Some beneficiaries of the MTA’s COVID death benefit program are getting sticker shock now that it’s tax season. The generous benefit, touted as a $500,000 payment for losing a family member, ends up being substantially less after taxes. That’s because of the way the MTA accounts for the money, treating it as a fee for services.
The MTA was aware of the potential tax costs facing beneficiaries, so it pushed for a last-minute change to state tax law in the budget that passed this week. The new provision exempts New York state residents from paying state taxes on the benefit, but beneficiaries are still on the hook for federal taxes, which could be as much as 37%. And beneficiaries who live out of state still have to pay local and federal taxes on the benefit as if it were part of their regular income.
This means beneficiaries like Phoebe von Satis, 28, who lives in Los Angeles, and whose father Peter Petrassi was the first MTA worker to die of COVID, could pay as much as 40% of the benefit back in taxes owed. She even got a 1099 from the MTA, something freelancers typically receive.
“They’re claiming that it’s taxable but I feel like that’s wrong in the sense that most death benefits are not-taxable being that it’s from like a life insurance,” Von Satis said.
Death benefits from other city agencies, such as the NYPD or FDNY, don’t get taxed the same way. The MTA is, however, the only agency in the city that is offering this much payment in a lump sum to any worker’s family.
The MTA has paid out $44 million in COVID death benefits and 132 families have either been approved or been paid. To date, 158 MTA workers have died from COVID.
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“These individuals held jobs that supported their families and their absence brings not just tremendous grief, but financial hardship as well,” MTA Chairman Pat Foye wrote in a statement after Albany approved the tax plan Wednesday night. “This tax exemption recognizes the tremendous sacrifices made by the MTA workforce during the pandemic and we were proud to advocate on their behalf to help achieve this important recognition of their sacrifices.”
The MTA’s death benefit program was rolled out quickly. A little more than a month into the pandemic, in April 2020, it was clear the virus was having a disproportionate impact on the MTA’s workforce. Already, 59 transit workers had died after catching the virus, and as essential workers transporting other essential workers, the MTA needed them to put their lives at risk to continue operating the trains and buses.
So, the Transport Workers Union stepped in and got the agency to extend its line of duty death benefit to any worker that died of COVID. Up to that point, only six workers’ families had ever received this benefit, which was usually extended for on-the-job deaths, like being hit by a train or electrocuted. And the union, in a recently negotiated new contract, got the agency to increase the benefit from $250,000 to $500,000. The MTA agreed to extend this benefit for COVID deaths, no matter where the worker caught it.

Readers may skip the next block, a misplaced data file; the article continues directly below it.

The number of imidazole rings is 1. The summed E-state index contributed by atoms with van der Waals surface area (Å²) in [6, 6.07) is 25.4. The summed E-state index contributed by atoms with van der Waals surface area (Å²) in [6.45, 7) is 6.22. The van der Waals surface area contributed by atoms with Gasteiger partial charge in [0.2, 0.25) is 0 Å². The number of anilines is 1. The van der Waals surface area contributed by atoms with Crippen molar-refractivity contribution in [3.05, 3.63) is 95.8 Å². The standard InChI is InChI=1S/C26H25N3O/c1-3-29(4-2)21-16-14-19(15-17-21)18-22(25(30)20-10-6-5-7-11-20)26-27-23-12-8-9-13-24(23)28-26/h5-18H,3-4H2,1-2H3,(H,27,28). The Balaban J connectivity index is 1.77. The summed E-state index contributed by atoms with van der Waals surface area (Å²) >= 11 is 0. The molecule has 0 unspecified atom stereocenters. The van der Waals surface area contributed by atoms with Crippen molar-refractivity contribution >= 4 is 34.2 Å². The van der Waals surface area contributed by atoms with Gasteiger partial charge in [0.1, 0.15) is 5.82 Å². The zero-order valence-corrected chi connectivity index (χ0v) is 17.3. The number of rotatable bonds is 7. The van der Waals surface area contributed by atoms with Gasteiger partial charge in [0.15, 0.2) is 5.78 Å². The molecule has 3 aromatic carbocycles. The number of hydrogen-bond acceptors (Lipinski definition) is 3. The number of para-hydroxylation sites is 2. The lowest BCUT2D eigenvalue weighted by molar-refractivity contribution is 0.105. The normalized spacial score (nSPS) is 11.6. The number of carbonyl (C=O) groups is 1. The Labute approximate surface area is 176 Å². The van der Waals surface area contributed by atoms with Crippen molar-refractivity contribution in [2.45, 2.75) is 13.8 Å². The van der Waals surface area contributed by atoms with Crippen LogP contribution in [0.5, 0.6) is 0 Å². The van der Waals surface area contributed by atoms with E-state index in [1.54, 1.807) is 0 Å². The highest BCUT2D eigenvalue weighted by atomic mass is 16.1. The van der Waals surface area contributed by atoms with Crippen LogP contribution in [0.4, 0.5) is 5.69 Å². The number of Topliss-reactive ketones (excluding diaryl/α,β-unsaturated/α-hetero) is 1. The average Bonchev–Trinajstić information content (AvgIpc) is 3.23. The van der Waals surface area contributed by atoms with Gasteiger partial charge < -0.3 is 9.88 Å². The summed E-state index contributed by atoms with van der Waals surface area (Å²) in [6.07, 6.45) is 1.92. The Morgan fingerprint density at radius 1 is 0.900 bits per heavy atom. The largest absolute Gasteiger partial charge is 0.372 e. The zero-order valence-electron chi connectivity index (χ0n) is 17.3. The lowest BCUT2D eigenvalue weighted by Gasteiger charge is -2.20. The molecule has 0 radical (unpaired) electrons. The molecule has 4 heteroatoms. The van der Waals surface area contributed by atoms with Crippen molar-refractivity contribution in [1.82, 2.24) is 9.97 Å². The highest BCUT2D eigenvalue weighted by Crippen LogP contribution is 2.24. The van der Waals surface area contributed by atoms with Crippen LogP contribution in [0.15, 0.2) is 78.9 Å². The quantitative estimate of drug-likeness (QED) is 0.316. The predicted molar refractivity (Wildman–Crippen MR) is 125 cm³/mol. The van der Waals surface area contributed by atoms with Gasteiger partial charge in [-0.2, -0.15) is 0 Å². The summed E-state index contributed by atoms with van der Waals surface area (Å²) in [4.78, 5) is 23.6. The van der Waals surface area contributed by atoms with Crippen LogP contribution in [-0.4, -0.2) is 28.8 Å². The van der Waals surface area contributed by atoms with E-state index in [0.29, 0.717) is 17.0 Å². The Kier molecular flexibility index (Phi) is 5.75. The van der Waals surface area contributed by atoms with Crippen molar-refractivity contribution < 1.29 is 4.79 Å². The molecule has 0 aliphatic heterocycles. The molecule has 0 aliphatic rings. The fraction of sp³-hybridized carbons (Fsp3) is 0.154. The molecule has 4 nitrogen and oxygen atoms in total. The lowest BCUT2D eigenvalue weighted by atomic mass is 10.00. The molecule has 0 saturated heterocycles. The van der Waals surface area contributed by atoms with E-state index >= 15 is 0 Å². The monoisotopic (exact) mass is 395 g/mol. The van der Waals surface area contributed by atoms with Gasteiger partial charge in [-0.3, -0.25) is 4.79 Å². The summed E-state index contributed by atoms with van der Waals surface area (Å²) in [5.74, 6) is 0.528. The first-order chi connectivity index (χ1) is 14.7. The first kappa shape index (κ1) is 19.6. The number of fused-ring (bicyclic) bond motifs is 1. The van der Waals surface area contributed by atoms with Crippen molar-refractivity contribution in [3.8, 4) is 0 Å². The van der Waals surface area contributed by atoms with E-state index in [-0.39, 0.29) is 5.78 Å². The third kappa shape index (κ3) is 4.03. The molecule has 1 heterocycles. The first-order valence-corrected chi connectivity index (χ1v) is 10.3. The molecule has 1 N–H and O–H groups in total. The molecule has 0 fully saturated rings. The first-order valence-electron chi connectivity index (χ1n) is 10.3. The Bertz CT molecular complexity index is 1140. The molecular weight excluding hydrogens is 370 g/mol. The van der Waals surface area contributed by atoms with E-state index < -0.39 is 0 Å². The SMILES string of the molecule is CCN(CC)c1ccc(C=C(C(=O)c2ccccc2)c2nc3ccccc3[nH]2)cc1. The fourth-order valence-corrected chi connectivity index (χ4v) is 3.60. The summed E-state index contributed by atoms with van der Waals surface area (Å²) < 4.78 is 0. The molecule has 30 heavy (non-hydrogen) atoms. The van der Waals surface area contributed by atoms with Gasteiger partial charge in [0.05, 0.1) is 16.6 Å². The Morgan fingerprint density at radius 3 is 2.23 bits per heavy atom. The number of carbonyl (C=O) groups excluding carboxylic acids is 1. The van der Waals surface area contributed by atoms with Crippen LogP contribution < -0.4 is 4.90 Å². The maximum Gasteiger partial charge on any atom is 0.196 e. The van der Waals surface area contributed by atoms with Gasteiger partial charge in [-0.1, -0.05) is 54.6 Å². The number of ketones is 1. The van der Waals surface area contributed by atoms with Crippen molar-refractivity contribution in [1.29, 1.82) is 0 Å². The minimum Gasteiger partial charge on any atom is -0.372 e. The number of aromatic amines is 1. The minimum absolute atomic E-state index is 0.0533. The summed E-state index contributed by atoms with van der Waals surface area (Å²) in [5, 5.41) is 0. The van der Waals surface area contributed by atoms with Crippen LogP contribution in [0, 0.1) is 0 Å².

“We believe that under the horrific, unexpected and extraordinary circumstances of this pandemic, that is an appropriate thing to do given the loss of life that has occurred,” MTA Chairman Pat Foye said in mid-April 2020 at an MTA press conference.
But lawyer Robert Grochow, who helps families who lost relatives on 9/11 or later due to illness access the Victim Compensation Fund (VCF), believes the MTA could’ve characterized the payments differently. It didn’t have to send the families a 1099 at tax season.
He said the MTA’s COVID death benefit may qualify for federal tax exemption under the same legislation created after 9/11 that made VCF death benefits exempt as well, since the MTA did receive a lot of federal money for its operating budget last year, and this year.
“I would think, if the MTA gets a dollar from the federal government, and they’re using it on operational costs, and then also from the same checking account they’re paying the estates of the deceased employees… it then becomes an accounting feature how their internal accountants choose to classify how the money came in, and how the money went out,” Grochow said.
At least five relatives of deceased workers who received the MTA’s COVID death benefit—and didn’t know each other before—are working with an attorney to figure out for themselves how to avoid paying such a high rate of federal taxes on the funds.
One of them is von Satis, who had been hoping to use it to put a down payment on a house and help fund a law school degree.
Another is Ashley Elijah, 30, whose father, 18-year veteran track worker Scott Elijah, died last year. She hasn’t received the money yet because she’s still finalizing paperwork to be head of her father’s estate. She lives in New York, and welcomes the latest news about changes to the tax law.
“It makes me very happy, I really appreciate that,” she said. “I hope the pressure from me and the other [beneficiaries] put things in perspective and I hope we’ll be able to fight the federal government.”
A spokesperson for Senator Chuck Schumer didn’t return emails seeking comment on whether he would push any legislation for tax relief at the federal level. But his office has previously noted that in the past year, Schumer has worked to secure $14.5 billion in relief aid for the transit agency.
The president of the Transport Workers Union, Tony Utano, said congress should take action to exempt the MTA’s COVID death benefit from federal income taxes.
“If the state can do it, so can the federal government,” Utano said. “Government should not be taking money from heroes’ families. They have suffered too much and deserve all the support society can muster.”